You can increase engagement and provide superior customer experience at the same time by making interactive videos out of your ordinary “passive” videos. I mean, wouldn’t you, as a viewer, like to start up a webinar and see clickable “chapter headings” — so you can skip ahead to the interesting stuff? Wouldn’t your sales team like to enrich product videos with new options — like seeing more in-depth info — right there in the video window?
The advantages of interactive video for you and for viewers are clear:
- The viewer is thinking about your content, not just watching it
- Viewers can navigate to what interests them most
- Learners learn more when they get to ask and answer questions
- You can add more than one call-to-action
- You can verify viewing
- You can collect feedback and interaction data
Interactive video tools designed for business users
OK, you say — but doesn’t that take heavy-duty tech and video skills? It does not. Now, interactive video tools designed for business users are available on many video platforms.
If you want to get a good idea of the process, I recommend trying the free, open source platform H5P. Here’s a demo of what you can do with H5P. You can test-drive their software to make your own interactive video, as well as other types of interactive content.
H5P is a widely used learning management solution that’s well-suited to injecting fun and games into any long-ish marketing video. With plugins for popular open-source content management systems WordPress, Joomla, and Moodle, H5P is easier to use than PowerPoint. You start by selecting a video on the web — your website or a video hosting platform like YouTube.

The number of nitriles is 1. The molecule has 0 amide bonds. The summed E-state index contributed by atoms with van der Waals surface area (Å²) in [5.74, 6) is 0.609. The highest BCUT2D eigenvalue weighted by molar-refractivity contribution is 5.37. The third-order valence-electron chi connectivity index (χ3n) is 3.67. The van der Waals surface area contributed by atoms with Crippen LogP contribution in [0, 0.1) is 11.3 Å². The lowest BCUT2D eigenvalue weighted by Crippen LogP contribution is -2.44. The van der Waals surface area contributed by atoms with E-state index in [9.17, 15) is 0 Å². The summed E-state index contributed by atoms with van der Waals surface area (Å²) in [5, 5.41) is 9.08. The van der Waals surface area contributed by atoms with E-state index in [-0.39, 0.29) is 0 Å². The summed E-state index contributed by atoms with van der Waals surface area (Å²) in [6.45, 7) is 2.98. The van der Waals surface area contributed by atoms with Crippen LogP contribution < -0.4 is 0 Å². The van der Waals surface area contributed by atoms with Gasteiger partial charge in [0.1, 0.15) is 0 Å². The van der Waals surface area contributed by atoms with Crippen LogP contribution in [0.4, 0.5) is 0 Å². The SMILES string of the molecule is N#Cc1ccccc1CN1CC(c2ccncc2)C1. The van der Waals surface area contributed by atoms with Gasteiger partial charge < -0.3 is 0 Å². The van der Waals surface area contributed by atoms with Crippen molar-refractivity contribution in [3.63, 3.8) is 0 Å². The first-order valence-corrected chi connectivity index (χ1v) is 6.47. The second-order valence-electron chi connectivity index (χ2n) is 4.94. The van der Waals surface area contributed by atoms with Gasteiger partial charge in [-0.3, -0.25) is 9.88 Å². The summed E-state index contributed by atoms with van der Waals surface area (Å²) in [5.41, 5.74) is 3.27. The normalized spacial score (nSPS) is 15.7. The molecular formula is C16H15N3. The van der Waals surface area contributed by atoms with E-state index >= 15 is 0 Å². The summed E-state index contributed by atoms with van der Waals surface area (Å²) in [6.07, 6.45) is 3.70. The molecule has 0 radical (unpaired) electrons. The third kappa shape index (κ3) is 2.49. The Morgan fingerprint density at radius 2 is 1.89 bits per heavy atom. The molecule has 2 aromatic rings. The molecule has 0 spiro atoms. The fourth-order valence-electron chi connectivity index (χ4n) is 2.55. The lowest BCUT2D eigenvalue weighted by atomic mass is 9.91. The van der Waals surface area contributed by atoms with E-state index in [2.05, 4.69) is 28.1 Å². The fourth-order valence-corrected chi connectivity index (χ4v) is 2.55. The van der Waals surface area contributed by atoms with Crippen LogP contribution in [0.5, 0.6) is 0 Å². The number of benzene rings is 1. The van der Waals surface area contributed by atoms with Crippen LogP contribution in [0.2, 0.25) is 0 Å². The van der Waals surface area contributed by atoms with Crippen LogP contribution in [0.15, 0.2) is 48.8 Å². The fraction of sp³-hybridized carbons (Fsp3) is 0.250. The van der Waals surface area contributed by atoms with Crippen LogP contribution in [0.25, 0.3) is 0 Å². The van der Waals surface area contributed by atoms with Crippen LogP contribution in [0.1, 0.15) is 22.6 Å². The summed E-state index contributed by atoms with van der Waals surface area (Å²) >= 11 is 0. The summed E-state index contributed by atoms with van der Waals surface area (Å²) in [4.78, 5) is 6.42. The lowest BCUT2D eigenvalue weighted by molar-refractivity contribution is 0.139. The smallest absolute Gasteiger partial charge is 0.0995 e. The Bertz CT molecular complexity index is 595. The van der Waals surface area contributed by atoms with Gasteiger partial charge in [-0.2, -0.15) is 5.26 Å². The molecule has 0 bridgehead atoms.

Then you add pre-made interactions.
- Quizzes (multiple choice, T/F, fill-in-the-blanks, drag and drop)
- Navigation Hotspots
- Summary quiz
Once your web team does the setup, adding interactive video content to your CMS is as easy as adding any other kind of content.
One video, unlimited interactive videos
H5P stores the elements of your interactive project (images, links, question-and-answer sets, etc.) into “content libraries” — which are are designed to be shared and edited. This opens up all kinds of opportunities to re-purpose, expand, and personalize your videos. For example, an Account-Based Marketing sales team could customize interactions and personalizations for individual buying team members at an account. The underlying video doesn’t change, but the experience of interacting with it does.
Start with something simple, like adding clickable chapter headings. Chapter headings are useful for demo-watchers and tutorial takers who want to review a feature or point it out to someone else. A demo video with chapter headings can put across the demo’s essential message — e.g., “Look how few steps it takes!” — even to prospects who decide not to watch the entire video. In either case, you’ve increased engagement with your video, re-purposing the content without actually changing it.